Ingrid uses the World Health Organization’s definition of disability: “the interaction between individuals with a health condition and personal and environmental factors (e.g. negative attitudes, inaccessible transportation and public buildings, and limited social supports).”

In other words, disability is not an individual’s problem—it’s about how they are supported as they engage with the world. Ingrid helps people of all ages and abilities transcend barriers and build healthier lives by creating inclusive indoor and outdoor spaces where everyone can play.

The founder and owner of Kanics Inclusive Design Services, LLC, Ingrid is a powerhouse who combines a wide range of personal experiences and interests: a Master of Occupational Therapy and Master of Interior Architecture; a deep understanding of sensory play; a never-waning sense of wonder and curiosity.

At 29, however, Ingrid was on a different path, joining the Army with plans to train as a physical therapist and help soldiers rehabilitate. Everything changed when she sustained a profound injury to her spinal cord during basic training.

After emergency surgery and 18 months in rehab, Ingrid learned to walk again, but when she shifted her professional focus to occupational therapy, she truly found her stride. She decided to go “bimobile,” using a wheelchair part-time to manage her energy more efficiently. She became more active and started playing sports again.

During this time, Ingrid was working in maintenance at a sensory integration clinic. As she cleaned and organized the clinic, she got to know the children and families in treatment and developed a deep empathy for them. Her conversations and observations helped build a foundation for her future.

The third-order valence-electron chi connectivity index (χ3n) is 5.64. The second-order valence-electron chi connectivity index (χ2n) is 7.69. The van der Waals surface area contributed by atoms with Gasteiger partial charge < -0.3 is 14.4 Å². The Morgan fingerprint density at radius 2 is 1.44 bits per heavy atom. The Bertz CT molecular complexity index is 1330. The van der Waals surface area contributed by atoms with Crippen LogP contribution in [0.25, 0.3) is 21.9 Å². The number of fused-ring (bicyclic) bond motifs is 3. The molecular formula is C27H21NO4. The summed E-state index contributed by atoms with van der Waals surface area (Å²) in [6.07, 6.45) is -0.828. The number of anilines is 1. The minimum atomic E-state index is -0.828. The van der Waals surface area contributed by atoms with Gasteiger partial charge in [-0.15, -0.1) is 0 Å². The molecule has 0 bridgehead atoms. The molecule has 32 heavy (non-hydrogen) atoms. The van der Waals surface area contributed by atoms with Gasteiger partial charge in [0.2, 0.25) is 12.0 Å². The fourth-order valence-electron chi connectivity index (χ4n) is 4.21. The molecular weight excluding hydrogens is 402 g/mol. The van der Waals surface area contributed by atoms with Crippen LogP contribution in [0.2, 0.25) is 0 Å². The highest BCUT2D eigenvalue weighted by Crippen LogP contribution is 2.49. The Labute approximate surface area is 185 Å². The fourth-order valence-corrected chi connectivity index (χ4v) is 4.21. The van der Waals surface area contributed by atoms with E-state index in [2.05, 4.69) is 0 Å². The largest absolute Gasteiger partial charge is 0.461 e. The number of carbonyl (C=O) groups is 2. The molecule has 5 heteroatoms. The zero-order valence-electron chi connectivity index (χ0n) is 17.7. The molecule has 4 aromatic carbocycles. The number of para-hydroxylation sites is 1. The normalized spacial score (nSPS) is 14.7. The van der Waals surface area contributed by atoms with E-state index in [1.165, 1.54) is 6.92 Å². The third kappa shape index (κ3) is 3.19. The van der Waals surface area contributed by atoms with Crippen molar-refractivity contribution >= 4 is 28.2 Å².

Ingrid earned her first master’s and worked with Pittsburgh’s Center for Creative Play before founding her consulting business in 2010. One of her first consultant roles came with Landscape Structures.

We-Go-Swing™

On projects with Landscape Structures, Ingrid collaborates throughout the product development process with everyone from engineers to the sales team. She prioritizes several factors. First, are they meeting an unfilled need? Before the team developed the We-Go Swing™, for example, there were extremely limited swing options that allow children and adults of all abilities to join and actively contribute to the play experience.

She also considers inclusivity and how products support different populations. In her occupational therapy role, Ingrid has worked with kids with a variety of health conditions and sensory needs. She thinks about how each kid would benefit from a new product, along with other kids of varying abilities, with a consistent goal of creating inclusive play spaces where kids of all abilities can interact face-to-face.

At Landscape Structures, Ingrid has been involved from the ground up with what she calls the “We” Collection, which includes the We-Go-Swing as well as an inclusive see-saw (the We-Saw™) that is easier to access and offers space in the middle for kids who want less movement. It also includes the We-Go-Round™, a modern take on a merry-go-round, that has room for kids and adults using mobility devices and allows them to help support motion.

All three elements are about cooperation, socialization and working together to have fun. And, all allow parents, grandparents and other adults with disabilities to play with their children. That’s important to Ingrid, who’s always thinking about Wounded Warriors who come home and want to remain vital members of their communities. Her life and experiences give her a firsthand understanding of the desire to stay involved and the vitality we all have to offer—and her work helps people live more fully, one play experience at a time.

Tap into Ingrid’s experiences and expertise! She’s available to present sessions about inclusion, inclusive play space design, multigenerational design and evidence-based playground design to your community or organization. Browse our education offerings, and schedule one today.

Jump start your playground with the Legacy of Play Contest